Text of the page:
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One in five people distanced themselves from family or friends due to Covid disagreements

Those in younger age groups were more likely to have fallen out with a loved one.

ONE IN FIVE people in Ireland have distanced themselves from family or friends due to a disagreement about the Covid-19 pandemic, according to a new poll. 

An opinion poll carried out for The Journal by Red C Research found found 39% of people had disagreements with friends or family about how to behave during the pandemic and 39% had disagreements about Covid-19 vaccines.

Those in younger age groups were more likely to have had a disagreement about the pandemic or Covid vaccines. 

More than half of those aged 18-24 had a disagreement with family or friends about how to behave during the pandemic and 30% of people in this group have distanced themselves from family or friends as a result. 

Almost half of those aged 35-44 said they had disagreements with a family member or friend about Covid vaccines. 

Just 10% of those aged over 65 have distanced themselves from family or friends due to disagreements about the pandemic. 

There was little difference between male and female responses, with 20% of both males and females who were surveyed stating that they had distanced themselves from a loved one.

Women were slightly more likely to have had a disagreement about Covid vaccines with a friend or family member. 

This month a more significant period of easing restrictions began, with the return of live music and larger indoor events – albeit with capacity limits in place and a requirement to show proof of immunity in indoor settings. 

The next significant date for the easing of restrictions is 20 September, when organised indoor group activities such as sports and dance classes can resume.

This date will also signal the return to workplaces on a phased and staggered basis.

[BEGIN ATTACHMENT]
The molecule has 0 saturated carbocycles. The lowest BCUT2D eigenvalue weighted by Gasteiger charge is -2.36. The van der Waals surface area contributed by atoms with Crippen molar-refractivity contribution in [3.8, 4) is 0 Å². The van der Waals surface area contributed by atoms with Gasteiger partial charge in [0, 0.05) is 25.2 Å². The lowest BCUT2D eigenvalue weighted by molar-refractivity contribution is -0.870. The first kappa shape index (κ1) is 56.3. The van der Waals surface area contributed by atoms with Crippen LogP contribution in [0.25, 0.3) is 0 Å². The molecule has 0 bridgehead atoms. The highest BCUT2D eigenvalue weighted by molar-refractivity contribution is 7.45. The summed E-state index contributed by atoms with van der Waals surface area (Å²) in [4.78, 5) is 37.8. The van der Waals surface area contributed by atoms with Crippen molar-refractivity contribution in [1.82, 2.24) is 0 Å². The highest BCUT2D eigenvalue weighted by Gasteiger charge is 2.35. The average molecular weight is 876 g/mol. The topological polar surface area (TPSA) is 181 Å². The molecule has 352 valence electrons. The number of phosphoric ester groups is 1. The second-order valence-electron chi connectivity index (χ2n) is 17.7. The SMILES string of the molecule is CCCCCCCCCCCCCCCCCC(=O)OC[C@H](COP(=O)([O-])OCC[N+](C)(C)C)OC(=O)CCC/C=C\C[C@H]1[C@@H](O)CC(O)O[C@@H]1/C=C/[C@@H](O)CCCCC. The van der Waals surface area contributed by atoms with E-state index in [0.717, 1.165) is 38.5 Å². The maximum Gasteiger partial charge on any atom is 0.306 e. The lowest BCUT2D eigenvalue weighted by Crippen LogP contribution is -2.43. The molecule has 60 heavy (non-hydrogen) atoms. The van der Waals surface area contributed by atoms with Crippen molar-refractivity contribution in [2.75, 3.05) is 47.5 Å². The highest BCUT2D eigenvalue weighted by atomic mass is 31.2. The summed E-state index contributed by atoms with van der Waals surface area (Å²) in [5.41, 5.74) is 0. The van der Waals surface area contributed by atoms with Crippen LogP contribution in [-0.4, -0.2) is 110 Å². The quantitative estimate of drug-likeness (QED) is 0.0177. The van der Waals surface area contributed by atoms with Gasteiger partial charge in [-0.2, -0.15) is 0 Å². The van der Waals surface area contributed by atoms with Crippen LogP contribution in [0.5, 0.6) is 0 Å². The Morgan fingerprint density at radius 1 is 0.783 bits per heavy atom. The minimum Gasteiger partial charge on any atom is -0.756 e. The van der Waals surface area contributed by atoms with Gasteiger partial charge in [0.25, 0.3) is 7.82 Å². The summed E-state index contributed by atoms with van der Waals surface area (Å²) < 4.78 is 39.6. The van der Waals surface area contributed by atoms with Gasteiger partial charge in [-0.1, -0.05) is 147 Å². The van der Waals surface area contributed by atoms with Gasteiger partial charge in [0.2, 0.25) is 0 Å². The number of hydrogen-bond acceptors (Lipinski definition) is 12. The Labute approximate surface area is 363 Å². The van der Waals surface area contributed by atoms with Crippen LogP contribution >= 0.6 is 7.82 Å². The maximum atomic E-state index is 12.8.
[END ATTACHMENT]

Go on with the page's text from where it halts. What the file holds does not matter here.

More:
According to the latest Amárach public opinion survey, carried out in conjunction with the Department of Health and published last week, 61% of people believe the reaction of the government to the pandemic is appropriate, while 22% believe it is insufficient and 17% believe it is too extreme.

One third of people surveyed said they think Ireland is trying to return to normal too quickly, with 45% stating they thought easing was moving at about the right pace and 23% said the return to normal was moving too slowly. 

From 22 October onwards, the majority of remaining Covid restrictions will be lifted including the requirements for physical distancing and wearing masks in indoor private settings. 

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There will be no limits on numbers at either indoor or outdoor events and there will no longer be a need to present certification of vaccination, immunity or testing in any setting other than for international travel. 

Although most restrictions will be lifted, people will still be expected to self-isolate and get tested if they have symptoms and there will still be a requirement to wear masks in healthcare settings, indoor retail and on public transport. 

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